Plasma etching technologies

The etch group of LTM has set up over the years a specific positioning of its research activities, between academic type of research and industry. More precisely since more than 15 years now, LTM is working on the development and characterization of etch processes using similar etch tools than those used in the industry but with unique in situ characterization capabilities.
This position in the field of plasma processing was possible thanks to a network of strong cooperation’s set up with LETI and STMicroelectronics in France and Applied Materials in the US. The collaboration with Applied Materials was fruitful not only because LTM has been able to get state of the art tools from Applied Materials through several Joint development programs between 1999 and today but also because Applied always had the strong will to get fundamental information on processes that they could not get in house. In other words, thanks to Applied engineering teams, the etch cluster tools were modified with the objective to set up a wide variety of diagnostics designed to monitor plasma gas phase in real time and plasma/surface interactions. Using minor modifications of etch chambers, in situ diagnostics such as real time ellipsometry, VUV absorption, mass spectrometry, ion flux probe have been successfully installed on several etch chambers to monitor plasma etch processes on 200 and 300 mm diameter wafers. At the same time, XPS analysis chamber have been connected to the 200 and 300 mm etch cluster tools run by LTM in the LETI clean room, giving a unique potential to the LTM etch group.
In 1999, the first 200 mm etch cluster fully equipped with the in situ and quasi in situ characterization techniques mentioned above was installed in the LETI clean room. In 2005, a 300 mm etch cluster tool was set up with the same capabilities while in 2014, a brand new 300 mm etch cluster tool from Applied Materials will be set up with state of the art etch chambers recently designed by Applied Materials. As before, in situ characterization techniques will be a strong differentiating fact or enabling us to generate a fundamental understanding of etch processes used in the semiconductor industry.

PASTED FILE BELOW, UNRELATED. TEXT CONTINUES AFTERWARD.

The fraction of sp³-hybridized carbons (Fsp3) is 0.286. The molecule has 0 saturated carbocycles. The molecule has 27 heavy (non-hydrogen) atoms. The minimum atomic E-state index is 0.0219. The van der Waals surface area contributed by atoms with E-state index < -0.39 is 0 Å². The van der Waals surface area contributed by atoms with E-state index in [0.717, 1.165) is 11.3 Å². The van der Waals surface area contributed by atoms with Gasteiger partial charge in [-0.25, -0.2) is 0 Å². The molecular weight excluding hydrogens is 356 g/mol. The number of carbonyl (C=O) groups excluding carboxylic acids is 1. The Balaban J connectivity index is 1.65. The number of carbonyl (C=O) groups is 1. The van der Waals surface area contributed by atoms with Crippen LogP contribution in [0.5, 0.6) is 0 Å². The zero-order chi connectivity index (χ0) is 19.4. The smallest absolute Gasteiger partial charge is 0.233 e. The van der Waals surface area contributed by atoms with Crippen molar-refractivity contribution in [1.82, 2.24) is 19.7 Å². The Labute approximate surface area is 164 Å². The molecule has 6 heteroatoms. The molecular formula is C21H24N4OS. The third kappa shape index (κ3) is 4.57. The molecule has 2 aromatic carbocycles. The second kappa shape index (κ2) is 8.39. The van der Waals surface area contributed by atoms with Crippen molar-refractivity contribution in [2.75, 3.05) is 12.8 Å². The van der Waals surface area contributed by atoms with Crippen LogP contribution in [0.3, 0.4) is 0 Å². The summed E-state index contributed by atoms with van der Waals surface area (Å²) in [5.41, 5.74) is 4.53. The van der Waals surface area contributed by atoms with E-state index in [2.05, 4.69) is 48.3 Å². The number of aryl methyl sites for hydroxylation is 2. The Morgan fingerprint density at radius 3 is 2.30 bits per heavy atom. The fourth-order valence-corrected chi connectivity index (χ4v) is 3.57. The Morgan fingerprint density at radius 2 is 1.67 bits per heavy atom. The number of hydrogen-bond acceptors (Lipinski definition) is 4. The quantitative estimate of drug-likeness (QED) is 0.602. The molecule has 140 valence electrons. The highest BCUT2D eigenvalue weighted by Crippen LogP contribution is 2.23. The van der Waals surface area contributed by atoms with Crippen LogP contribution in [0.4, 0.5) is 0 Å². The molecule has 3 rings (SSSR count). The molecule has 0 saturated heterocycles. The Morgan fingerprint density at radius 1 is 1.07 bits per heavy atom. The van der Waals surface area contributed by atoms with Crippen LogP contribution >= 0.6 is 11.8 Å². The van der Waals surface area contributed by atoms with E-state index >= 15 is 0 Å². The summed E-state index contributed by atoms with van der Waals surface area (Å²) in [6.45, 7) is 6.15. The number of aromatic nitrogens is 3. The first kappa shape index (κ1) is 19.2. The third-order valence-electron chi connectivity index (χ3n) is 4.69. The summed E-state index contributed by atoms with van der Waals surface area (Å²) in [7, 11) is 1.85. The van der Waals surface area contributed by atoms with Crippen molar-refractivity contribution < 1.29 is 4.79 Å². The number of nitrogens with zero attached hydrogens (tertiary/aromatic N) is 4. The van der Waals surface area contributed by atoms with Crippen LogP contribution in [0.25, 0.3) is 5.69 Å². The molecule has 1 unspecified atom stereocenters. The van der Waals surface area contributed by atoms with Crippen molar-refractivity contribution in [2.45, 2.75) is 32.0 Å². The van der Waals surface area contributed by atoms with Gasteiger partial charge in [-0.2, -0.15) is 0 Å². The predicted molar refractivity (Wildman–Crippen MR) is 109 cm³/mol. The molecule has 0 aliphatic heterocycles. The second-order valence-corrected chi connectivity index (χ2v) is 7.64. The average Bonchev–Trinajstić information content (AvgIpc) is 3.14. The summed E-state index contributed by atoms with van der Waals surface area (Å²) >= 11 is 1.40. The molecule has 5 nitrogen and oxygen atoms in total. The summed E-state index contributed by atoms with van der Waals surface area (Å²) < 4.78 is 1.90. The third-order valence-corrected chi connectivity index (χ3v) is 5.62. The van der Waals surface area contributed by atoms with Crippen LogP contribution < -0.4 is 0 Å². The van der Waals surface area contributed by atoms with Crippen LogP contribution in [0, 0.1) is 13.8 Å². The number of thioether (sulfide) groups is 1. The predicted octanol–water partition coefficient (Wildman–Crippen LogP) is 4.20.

Research activities of the LTM etch group have been strongly aligned with the CMOS technological roadmap, the aim of the group being to get a good understanding of processes used in the industry or improve state of the art processes or develop specific characterization techniques. Those research activities were strongly supported by our industrial partners: Applied Materials as discussed above or STMicroelectronics through industrial contracts allowing LTM to recruit PhD students and post-docs that were after, in some cases, hired by STMicroelectronics. Having STMicroelectronics as a partner has been crucial for the LTM etch group since STMicroelectronics, leading edge company in the field of Nanoelectronics, was able to provide the most complex and advanced stacks of materials used for Front End and Back End applications.